Make over that headline

What do the editors at Yahoo! Makers make? Mistakes! This headline needs a make over to change the noun makeover to the phrasal verb make over:

makeover mak hp

Time to make over your makeover

If you’re writing about a makeover, it’s a noun and it’s one word. If you’re telling folks how to make over a patio, then it’s a verb and it’s two words. If you’re reading Yahoo! Shine, you’re probably wishing the writer made over this caption:

makeover shine home

Make over that headline

The crackerjack editors and proofreaders at Yahoo! Shine need to make over this headline:

makeover shine

Makeover is a noun, the verb is two words.

Poor Tim Gunn

Poor Tim Gunn! The urbane fashion consultant and TV personality had to suffer through an interview with Joanna Douglas, a Yahoo! Shine staffer. Mr. Gunn’s fans wishing to read the interview will have to suffer through grammatical gaffes, typos, misspellings, and missing words, like this:

Mr. Gunn is a spokesperson for Tide, but he’s not the only one. The writer (who so modestly refers to herself in the royal “we”) also shills for the detergent when she isn’t taking time to make over the English language:

Here’s a novel spelling of vice versa and the somewhat lesser offense of a missing hyphen in the compound adjective loose-fitting:

Who doesn’t know that Labor Day needs capital letters? Oh, yeah — the writer:

This mistake is so common (especially on Yahoo!), that I almost expect it:

The writer, who specializes in fashion and beauty, should know how to spell waistband:

What should we make of this little question?

There’s a hyphen missing here:

a word missing here:

and another missing hyphen:

The writer obviously eschews using a spell-checker:

and can’t proofread her own writing:

Spell-checker? She don’t need no stinkin’ spell-checker. She doesn’t care how the hell you spell separation and putting in an apostrophe where it belongs:

Poor Tim Gunn. This must be an embarrassment to him. If the writer took pride in her work, it would be an embarrassment to her, too.

Time to make over the makeover

It’s about time that the editors for Yahoo! Shine understood the difference between makeover (a noun) and make over (a verb):

1 way to make over your writing

One way to make over your writing is to learn the difference between a verb and a noun.

Thanks, Yahoo! Shine, for illustrating what not to do.

How to make over your writing

There’s an easy, fun way to make over your writing. Start by learning the difference between a noun (oh, like, say makeover) and a verb (like maybe make over). Then ignore any examples of writing you might find on Yahoo! Shine:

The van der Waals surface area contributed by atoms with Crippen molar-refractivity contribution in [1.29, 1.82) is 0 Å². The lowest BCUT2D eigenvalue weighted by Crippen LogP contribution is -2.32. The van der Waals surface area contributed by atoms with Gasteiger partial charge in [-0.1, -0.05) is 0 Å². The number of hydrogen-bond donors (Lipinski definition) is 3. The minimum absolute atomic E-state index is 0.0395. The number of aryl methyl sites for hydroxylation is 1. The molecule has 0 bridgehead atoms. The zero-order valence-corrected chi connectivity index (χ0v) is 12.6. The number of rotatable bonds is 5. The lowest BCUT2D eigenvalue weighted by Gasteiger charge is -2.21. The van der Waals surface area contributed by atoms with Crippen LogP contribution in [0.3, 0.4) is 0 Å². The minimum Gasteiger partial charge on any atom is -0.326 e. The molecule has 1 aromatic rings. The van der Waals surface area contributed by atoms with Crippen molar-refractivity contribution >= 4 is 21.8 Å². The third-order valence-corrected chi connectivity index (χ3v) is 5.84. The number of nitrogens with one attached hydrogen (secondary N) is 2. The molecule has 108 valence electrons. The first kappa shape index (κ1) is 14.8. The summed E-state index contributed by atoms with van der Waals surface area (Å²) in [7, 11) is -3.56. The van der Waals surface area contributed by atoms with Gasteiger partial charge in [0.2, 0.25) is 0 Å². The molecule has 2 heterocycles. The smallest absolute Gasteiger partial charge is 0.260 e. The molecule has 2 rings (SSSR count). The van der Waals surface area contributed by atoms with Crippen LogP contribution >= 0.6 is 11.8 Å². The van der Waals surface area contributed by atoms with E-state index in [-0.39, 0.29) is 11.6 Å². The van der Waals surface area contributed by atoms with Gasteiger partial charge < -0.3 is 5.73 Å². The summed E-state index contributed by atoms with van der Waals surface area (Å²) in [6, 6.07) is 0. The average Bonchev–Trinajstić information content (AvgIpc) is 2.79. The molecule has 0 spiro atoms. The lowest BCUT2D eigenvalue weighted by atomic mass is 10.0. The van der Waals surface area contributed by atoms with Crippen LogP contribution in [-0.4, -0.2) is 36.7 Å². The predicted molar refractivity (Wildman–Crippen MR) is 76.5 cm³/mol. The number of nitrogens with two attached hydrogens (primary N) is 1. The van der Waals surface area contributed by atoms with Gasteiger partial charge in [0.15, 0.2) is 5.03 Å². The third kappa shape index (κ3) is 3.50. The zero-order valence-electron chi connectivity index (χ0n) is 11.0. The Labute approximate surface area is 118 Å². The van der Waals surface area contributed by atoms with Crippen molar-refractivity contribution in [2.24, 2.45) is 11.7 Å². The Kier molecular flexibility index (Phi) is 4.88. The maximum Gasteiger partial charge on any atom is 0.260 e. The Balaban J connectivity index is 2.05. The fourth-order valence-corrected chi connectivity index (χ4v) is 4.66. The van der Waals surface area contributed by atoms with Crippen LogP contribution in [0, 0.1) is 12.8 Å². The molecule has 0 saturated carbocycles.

Welcome! Now go away!

The home page of a Web site is like a front door. It can entice visitors to continue on or it can make then turn around and go elsewhere. If the page is filled with errors, it’s like a giant Welcome mat. Except instead of saying “Welcome” it says “Scram!”

So, what’s the message a reader gets when landing on the Yahoo! Shine home page? It starts with grammatical errors, where the plural subject doesn’t match the singular verb:

and continues with the misuse of a noun as a verb (it should be make over):

A missing question mark isn’t an encouraging sign:

Goofy formatting and repetition are indicators that maybe there’s typographical evil lurking beyond:

Huge typo! How did the editor miss this and what else did she overlook?

This teaser begs the question: Is this season of “Top Chef” one of the best? Or the very worst? And where are those quotation marks that are needed to indicate there’s a TV program in there?

Is the writer of this headline into the trendy use of lowercase letters for acronyms like BBQ? Or is she having problems with the Shift key?

Enough! The number of goofs is enough to make any reader think the site was written by careless third-graders. It doesn’t say “Welcome.” It’s more like “Enter at Your Own Risk.”

It’s like real, but not really

Makeovers seem to be all the rage these days. And nowhere are they more popular than on Yahoo! Shine, where they’re so popular that the editors think anything is a makeover, even when it should be make over:

But it’s really the writer of this article in “Real-Life Makeover” that needs a makeover. It might start with an explanation of the use of the hyphen to create a compound adjective so the reader knows that she’s writing about a mom who’s very energetic and not one who is super and energetic:

The makeover could be, like, real. Just as the writer made over the name of the “Real-Life Makeover” feature.

A little lesson in the use of an apostrophe in a possessive and the need for a capital letter in V-neck tees would also be useful:

Make over your headline — again

It’s a really mystery to me how Yahoo! Shine‘s editors can continue to make the same mistake on. It’s not that hard: Makeover is a noun; make over is a verb. And this is wrong:

While you’re at it, you might try changing the verb look to looks so that it agrees with the subject of the sentence, which is bouquet, not flowers:

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